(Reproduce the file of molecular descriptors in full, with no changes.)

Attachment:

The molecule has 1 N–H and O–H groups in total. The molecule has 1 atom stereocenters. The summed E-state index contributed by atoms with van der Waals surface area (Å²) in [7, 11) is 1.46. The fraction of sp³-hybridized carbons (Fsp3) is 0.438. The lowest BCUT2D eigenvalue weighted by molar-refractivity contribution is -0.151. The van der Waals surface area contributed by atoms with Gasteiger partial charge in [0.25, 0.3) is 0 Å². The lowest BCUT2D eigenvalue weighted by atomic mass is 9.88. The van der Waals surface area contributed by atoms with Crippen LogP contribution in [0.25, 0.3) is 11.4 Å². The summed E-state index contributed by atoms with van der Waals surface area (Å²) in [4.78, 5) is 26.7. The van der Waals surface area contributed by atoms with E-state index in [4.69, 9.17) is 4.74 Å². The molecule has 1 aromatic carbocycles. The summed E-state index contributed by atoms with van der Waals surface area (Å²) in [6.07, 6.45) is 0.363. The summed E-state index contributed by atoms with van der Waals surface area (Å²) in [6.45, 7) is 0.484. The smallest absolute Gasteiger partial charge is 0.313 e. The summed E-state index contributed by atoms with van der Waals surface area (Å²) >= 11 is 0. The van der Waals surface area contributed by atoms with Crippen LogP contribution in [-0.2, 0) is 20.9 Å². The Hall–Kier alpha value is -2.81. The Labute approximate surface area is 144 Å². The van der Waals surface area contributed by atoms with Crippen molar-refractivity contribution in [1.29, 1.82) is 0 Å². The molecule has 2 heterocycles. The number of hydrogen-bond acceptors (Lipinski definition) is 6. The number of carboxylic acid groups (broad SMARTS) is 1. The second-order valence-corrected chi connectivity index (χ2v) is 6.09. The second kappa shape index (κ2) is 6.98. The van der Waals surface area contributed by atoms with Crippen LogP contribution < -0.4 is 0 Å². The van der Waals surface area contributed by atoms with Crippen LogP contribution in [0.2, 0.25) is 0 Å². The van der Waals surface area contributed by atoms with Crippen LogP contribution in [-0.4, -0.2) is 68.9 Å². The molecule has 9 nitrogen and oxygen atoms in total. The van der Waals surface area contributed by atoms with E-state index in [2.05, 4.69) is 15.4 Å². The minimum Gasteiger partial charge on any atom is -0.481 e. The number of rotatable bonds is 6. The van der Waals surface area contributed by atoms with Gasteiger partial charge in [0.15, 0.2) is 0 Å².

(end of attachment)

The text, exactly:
The molecule has 1 N–H and O–H groups in total. The molecule has 1 atom stereocenters. The summed E-state index contributed by atoms with van der Waals surface area (Å²) in [7, 11) is 1.46. The fraction of sp³-hybridized carbons (Fsp3) is 0.438. The lowest BCUT2D eigenvalue weighted by molar-refractivity contribution is -0.151. The van der Waals surface area contributed by atoms with Gasteiger partial charge in [0.25, 0.3) is 0 Å². The lowest BCUT2D eigenvalue weighted by atomic mass is 9.88. The van der Waals surface area contributed by atoms with Crippen LogP contribution in [0.25, 0.3) is 11.4 Å². The summed E-state index contributed by atoms with van der Waals surface area (Å²) in [4.78, 5) is 26.7. The van der Waals surface area contributed by atoms with E-state index in [4.69, 9.17) is 4.74 Å². The molecule has 1 aromatic carbocycles. The summed E-state index contributed by atoms with van der Waals surface area (Å²) in [6.07, 6.45) is 0.363. The summed E-state index contributed by atoms with van der Waals surface area (Å²) in [6.45, 7) is 0.484. The smallest absolute Gasteiger partial charge is 0.313 e. The summed E-state index contributed by atoms with van der Waals surface area (Å²) >= 11 is 0. The van der Waals surface area contributed by atoms with Crippen LogP contribution in [-0.2, 0) is 20.9 Å². The Hall–Kier alpha value is -2.81. The Labute approximate surface area is 144 Å². The van der Waals surface area contributed by atoms with Crippen molar-refractivity contribution in [1.29, 1.82) is 0 Å². The molecule has 2 heterocycles. The number of hydrogen-bond acceptors (Lipinski definition) is 6. The number of carboxylic acid groups (broad SMARTS) is 1. The second-order valence-corrected chi connectivity index (χ2v) is 6.09. The second kappa shape index (κ2) is 6.98. The van der Waals surface area contributed by atoms with Crippen LogP contribution < -0.4 is 0 Å². The van der Waals surface area contributed by atoms with Crippen LogP contribution in [0.2, 0.25) is 0 Å². The van der Waals surface area contributed by atoms with Crippen LogP contribution in [-0.4, -0.2) is 68.9 Å². The molecule has 9 nitrogen and oxygen atoms in total. The van der Waals surface area contributed by atoms with E-state index in [2.05, 4.69) is 15.4 Å². The minimum Gasteiger partial charge on any atom is -0.481 e. The number of rotatable bonds is 6. The van der Waals surface area contributed by atoms with Gasteiger partial charge in [0.15, 0.2) is 0 Å².